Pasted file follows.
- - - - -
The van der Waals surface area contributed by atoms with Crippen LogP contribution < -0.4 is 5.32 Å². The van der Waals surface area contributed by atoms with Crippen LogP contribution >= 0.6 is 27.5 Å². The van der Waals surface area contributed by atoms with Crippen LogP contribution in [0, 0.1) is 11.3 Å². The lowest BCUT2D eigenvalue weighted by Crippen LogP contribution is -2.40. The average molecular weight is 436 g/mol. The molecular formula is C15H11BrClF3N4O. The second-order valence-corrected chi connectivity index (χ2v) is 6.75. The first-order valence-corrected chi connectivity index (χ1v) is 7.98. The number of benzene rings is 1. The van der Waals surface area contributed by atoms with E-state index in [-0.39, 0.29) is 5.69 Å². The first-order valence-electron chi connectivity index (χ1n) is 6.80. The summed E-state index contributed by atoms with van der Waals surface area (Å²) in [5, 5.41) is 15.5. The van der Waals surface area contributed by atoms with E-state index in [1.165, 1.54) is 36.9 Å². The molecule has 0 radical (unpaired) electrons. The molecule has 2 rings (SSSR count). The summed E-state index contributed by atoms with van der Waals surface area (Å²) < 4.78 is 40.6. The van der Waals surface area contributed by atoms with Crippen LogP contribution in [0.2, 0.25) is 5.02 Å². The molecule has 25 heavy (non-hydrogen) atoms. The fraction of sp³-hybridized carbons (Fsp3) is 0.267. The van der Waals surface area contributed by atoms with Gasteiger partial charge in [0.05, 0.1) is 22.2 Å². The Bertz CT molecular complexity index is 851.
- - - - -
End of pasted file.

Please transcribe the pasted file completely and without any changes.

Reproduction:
The van der Waals surface area contributed by atoms with Crippen LogP contribution < -0.4 is 5.32 Å². The van der Waals surface area contributed by atoms with Crippen LogP contribution >= 0.6 is 27.5 Å². The van der Waals surface area contributed by atoms with Crippen LogP contribution in [0, 0.1) is 11.3 Å². The lowest BCUT2D eigenvalue weighted by Crippen LogP contribution is -2.40. The average molecular weight is 436 g/mol. The molecular formula is C15H11BrClF3N4O. The second-order valence-corrected chi connectivity index (χ2v) is 6.75. The first-order valence-corrected chi connectivity index (χ1v) is 7.98. The number of benzene rings is 1. The van der Waals surface area contributed by atoms with E-state index in [-0.39, 0.29) is 5.69 Å². The first-order valence-electron chi connectivity index (χ1n) is 6.80. The summed E-state index contributed by atoms with van der Waals surface area (Å²) in [5, 5.41) is 15.5. The van der Waals surface area contributed by atoms with E-state index in [1.165, 1.54) is 36.9 Å². The molecule has 0 radical (unpaired) electrons. The molecule has 2 rings (SSSR count). The summed E-state index contributed by atoms with van der Waals surface area (Å²) < 4.78 is 40.6. The van der Waals surface area contributed by atoms with Crippen LogP contribution in [0.2, 0.25) is 5.02 Å². The molecule has 25 heavy (non-hydrogen) atoms. The fraction of sp³-hybridized carbons (Fsp3) is 0.267. The van der Waals surface area contributed by atoms with Gasteiger partial charge in [0.05, 0.1) is 22.2 Å². The Bertz CT molecular complexity index is 851.